Blogs About Reading

The Common Core Classroom

Emily Stewart, M.Ed.

Guest blogger Emily Stewart, M.Ed., is a third grade teacher at Murch Elementary, a public school in Washington, DC. During the 2012-2013 school year, Emily will be sharing the real-world strategies, challenges, and successes of implementing ELA Common Core standards in her classroom.

Summer, summer, summertime! How parents can support Common Core

May 20, 2013

It drives me CrAzY each year when kids enter into third grade, and it becomes clear that we have to review previous content to get them up to speed. It is such a loss of valuable learning time! If I have to spend so much time reviewing content from the prior grade, for me it begs the question: "Do I have a different definition of mastery than other teachers?" If students have two months off, should they really be that far behind if they have truly "mastered" the content? Just food for thought.

I am always looking for innovative ideas to get my kiddos engaged with content over the summer. With the new complexity of the Common Core Standards, we need to provide resources for parents in order for them understand the kinds of questions they should be asking their kids throughout the summer. Providing novel recommendations, journal prompts and reading games/task cards will help parents fill up some academic time with their kids, while keeping learning informal and fun!

Here are some fun summer learning recommendations for parents, paired with a Common Core strategy or shift:

Community Events and Discussions (Vocabulary Acquisition and Use)
Find book festivals, author talks, fairs and the like, happening in your neck of the woods. So many of these events are free to children, and offer different perspectives and opinions for students to ponder and write about. Experiential learning is absolutely a MUST during summer vacation, so take advantage of museum visits, craft fairs and local day trips (such as hiking), to get kids engaged and to broaden their schema! After the experience, parents will have endless amounts of topics to discuss with their child. Ask your child's opinion, have them justify their responses and encourage your child to ask reciprocal questions as part of the conversation. These are great ways to help students express feelings and ideas through writing poetry, as well as bringing in expository and descriptive writing, too!

Review It! (Defending an Opinion)
After visiting new places, have your kids compile reviews of their adventures in a scrapbook! From the new sandwich shop on the corner to their favorite ice cream store on their beach vacation, kids can record their thoughts and experiences. Help your students to connect Common Core strategies to experiences in their everyday life. As a teacher, expose your students to a few reviews before they head off for summer break. They will give them some schema to build on, and a foundation to understand how reviews are written. Parents can give their kids a 3-ring binder, some inexpensive scrapbook paper and a camera to take pictures of various hot spots. They can collect menus, trinkets, ticket stubs, favorite museum tour maps, autographs, hiking trail maps, etc. which will add to their scrapbook, and help them be specific in their reviews of places visited. Writing opinion pieces and justifying their conclusions is one of the paradigm shifts in the complexity of the Common Core. Why not go wild, and help your child create a blog to post their reviews! Kids can share the blog with family and close friends and encourage them to share comments.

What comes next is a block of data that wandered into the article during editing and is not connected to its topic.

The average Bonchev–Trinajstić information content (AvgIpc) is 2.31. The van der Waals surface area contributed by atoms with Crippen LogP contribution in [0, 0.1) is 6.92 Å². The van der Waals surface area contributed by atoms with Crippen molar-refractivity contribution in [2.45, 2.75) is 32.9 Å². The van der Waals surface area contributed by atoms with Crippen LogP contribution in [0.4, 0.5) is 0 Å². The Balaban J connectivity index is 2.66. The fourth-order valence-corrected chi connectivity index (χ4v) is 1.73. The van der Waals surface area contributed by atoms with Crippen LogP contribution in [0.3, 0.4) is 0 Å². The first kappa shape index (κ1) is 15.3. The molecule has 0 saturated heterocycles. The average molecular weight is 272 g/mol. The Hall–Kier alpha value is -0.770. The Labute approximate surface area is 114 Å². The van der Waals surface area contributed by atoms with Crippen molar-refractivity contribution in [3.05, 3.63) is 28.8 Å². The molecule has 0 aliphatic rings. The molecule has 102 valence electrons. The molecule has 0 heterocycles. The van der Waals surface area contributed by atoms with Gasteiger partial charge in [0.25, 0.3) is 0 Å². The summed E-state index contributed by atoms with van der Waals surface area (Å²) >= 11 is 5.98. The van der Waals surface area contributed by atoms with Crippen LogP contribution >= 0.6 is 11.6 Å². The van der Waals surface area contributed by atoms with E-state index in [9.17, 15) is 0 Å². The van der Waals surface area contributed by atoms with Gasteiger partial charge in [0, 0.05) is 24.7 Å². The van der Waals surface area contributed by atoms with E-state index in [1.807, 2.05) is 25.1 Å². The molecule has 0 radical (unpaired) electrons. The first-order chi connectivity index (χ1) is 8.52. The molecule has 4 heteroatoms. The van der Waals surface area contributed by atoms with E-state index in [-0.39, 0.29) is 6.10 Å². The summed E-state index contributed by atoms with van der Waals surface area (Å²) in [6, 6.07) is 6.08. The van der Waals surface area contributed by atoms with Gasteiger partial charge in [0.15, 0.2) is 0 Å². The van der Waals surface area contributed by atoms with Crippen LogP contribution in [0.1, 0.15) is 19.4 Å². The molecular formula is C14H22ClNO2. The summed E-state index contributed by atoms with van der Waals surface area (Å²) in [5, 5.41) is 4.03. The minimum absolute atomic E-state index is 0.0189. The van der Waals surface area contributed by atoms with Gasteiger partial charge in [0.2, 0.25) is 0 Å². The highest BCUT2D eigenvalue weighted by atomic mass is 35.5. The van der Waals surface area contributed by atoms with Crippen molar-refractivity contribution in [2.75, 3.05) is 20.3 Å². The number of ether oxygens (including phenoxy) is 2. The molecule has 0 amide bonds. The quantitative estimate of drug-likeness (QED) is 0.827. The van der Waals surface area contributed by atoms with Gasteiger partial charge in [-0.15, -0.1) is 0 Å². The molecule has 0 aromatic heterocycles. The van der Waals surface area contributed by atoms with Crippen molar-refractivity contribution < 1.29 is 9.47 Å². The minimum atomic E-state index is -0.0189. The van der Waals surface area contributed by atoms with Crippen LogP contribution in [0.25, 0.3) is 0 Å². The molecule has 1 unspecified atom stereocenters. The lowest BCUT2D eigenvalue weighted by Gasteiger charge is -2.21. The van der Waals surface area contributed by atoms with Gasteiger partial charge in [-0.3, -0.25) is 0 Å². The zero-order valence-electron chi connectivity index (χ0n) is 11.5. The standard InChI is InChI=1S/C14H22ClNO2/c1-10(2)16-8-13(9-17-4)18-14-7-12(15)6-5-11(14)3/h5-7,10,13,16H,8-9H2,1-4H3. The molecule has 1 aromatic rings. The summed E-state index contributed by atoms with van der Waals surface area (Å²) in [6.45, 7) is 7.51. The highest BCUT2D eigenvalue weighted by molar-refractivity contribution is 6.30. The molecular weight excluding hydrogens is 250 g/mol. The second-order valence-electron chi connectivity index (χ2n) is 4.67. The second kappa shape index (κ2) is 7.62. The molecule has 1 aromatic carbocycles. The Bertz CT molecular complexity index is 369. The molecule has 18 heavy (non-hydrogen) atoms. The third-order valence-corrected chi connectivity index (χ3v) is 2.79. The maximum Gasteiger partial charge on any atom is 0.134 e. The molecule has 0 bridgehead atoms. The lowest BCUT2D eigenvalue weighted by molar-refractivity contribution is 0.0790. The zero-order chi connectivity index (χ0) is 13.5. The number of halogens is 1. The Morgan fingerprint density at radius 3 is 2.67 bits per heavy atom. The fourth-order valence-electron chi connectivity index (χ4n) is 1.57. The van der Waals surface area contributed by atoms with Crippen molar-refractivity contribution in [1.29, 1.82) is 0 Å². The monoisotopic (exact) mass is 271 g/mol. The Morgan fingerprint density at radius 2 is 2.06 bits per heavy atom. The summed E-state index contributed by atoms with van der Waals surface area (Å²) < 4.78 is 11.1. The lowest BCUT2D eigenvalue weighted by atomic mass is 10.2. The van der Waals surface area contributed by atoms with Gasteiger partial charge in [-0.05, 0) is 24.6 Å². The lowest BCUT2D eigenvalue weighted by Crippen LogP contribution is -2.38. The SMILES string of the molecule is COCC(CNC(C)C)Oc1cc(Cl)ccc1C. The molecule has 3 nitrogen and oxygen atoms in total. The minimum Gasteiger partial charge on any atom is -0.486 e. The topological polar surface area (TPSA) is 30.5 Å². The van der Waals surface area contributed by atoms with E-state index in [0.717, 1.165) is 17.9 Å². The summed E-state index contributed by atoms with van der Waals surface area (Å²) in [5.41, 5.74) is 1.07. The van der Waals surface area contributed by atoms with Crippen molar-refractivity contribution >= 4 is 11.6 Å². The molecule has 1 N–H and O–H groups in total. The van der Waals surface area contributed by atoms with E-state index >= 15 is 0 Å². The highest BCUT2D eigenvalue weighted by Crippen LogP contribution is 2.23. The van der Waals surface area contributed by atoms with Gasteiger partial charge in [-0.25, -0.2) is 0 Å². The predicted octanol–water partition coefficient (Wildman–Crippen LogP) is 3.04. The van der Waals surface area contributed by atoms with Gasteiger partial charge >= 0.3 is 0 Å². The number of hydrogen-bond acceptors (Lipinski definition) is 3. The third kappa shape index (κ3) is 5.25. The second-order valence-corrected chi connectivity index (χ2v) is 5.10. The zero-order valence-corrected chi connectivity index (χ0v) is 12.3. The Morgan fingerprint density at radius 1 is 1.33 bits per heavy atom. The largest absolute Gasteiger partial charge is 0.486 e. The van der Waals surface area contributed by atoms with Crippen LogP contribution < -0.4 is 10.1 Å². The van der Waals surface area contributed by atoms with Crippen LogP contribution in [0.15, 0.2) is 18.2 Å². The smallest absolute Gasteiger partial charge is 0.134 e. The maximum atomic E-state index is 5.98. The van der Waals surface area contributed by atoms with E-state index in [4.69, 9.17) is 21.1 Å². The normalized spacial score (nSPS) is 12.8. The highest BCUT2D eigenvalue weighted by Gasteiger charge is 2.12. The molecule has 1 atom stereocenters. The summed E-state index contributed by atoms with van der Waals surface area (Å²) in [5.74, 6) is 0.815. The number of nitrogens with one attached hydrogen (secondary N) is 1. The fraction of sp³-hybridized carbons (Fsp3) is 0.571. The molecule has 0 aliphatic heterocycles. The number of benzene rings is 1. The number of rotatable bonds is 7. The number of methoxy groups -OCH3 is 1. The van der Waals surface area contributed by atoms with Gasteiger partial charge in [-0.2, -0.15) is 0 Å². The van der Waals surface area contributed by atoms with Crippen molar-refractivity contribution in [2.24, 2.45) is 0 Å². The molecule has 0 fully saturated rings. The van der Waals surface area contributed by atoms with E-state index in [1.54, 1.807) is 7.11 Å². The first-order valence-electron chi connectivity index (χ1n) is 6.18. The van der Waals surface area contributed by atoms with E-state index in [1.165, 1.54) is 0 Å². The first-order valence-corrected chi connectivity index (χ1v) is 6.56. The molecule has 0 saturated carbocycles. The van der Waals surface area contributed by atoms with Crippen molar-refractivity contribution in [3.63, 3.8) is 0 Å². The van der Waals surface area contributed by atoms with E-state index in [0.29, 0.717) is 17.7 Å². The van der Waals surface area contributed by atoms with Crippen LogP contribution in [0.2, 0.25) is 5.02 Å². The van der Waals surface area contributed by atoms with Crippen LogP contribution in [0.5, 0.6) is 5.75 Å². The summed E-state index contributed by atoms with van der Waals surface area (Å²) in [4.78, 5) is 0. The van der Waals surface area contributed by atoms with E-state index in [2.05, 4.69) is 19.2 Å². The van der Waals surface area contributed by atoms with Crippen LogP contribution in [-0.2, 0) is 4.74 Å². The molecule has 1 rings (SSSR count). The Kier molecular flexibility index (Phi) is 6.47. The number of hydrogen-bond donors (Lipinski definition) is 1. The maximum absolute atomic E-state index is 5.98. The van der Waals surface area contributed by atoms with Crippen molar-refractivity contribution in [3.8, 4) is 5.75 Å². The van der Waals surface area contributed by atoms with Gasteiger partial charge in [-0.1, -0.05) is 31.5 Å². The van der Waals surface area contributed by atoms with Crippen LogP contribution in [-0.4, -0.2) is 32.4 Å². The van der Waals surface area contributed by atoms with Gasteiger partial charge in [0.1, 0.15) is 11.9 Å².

Organize Book Clubs and Ask Questions (Finding Evidence Grounded in Text)
Partner up with some parents who have kids in the same grades as yours and organize a book club! Have students decide on a book (you may have to possibly read it ahead of time) and have the kids write questions to prepare for their book club each week. Students can organize and keep a calendar that breaks the book down into weekly sections, and write questions for each other every week. If someone goes on vacation, skip a week or use FaceTime (iPhone) or Skype to hold a World Wide Book Club! You can also use a list of pre-created Bloom's Questions, which are organized by levels to ensure that "meaty" questions are being asked! Here's another example of Bloom's questions.

Journal Prompts
Using technology and social media (such as a blog) helps to bring journaling to life and offer a novel technique for journal writing. I also enjoy sharing summer journal ideas that kiddos can write about, and compare their responses with those of students from the year before.

The goal in providing parents summer activities for their child is to make sure they are affordable, engaging and connected to content in a meaningful way for kids! Think OUTSIDE of the worksheet box, and enjoy putting together comprehensive summer learning activities that will change the way kids look at learning in the summer!


Thanks, Ladies! You're absolutely right...helping kiddos build their schema, helps them to make decisions about their learning later on, and truly focus when given choices in learner centered environments!

Emily, you are so right about providing engaging activities during the summer and every city has special museums, libraries, outdoor events and enrichment activities. Summer is also a time for reflection, daydreaming and a time for kids to focus on what activities make them happy. This allows them to prioritize during the school year, when time is short. I blogged about that here:

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"Books are a uniquely portable magic." —

Stephen King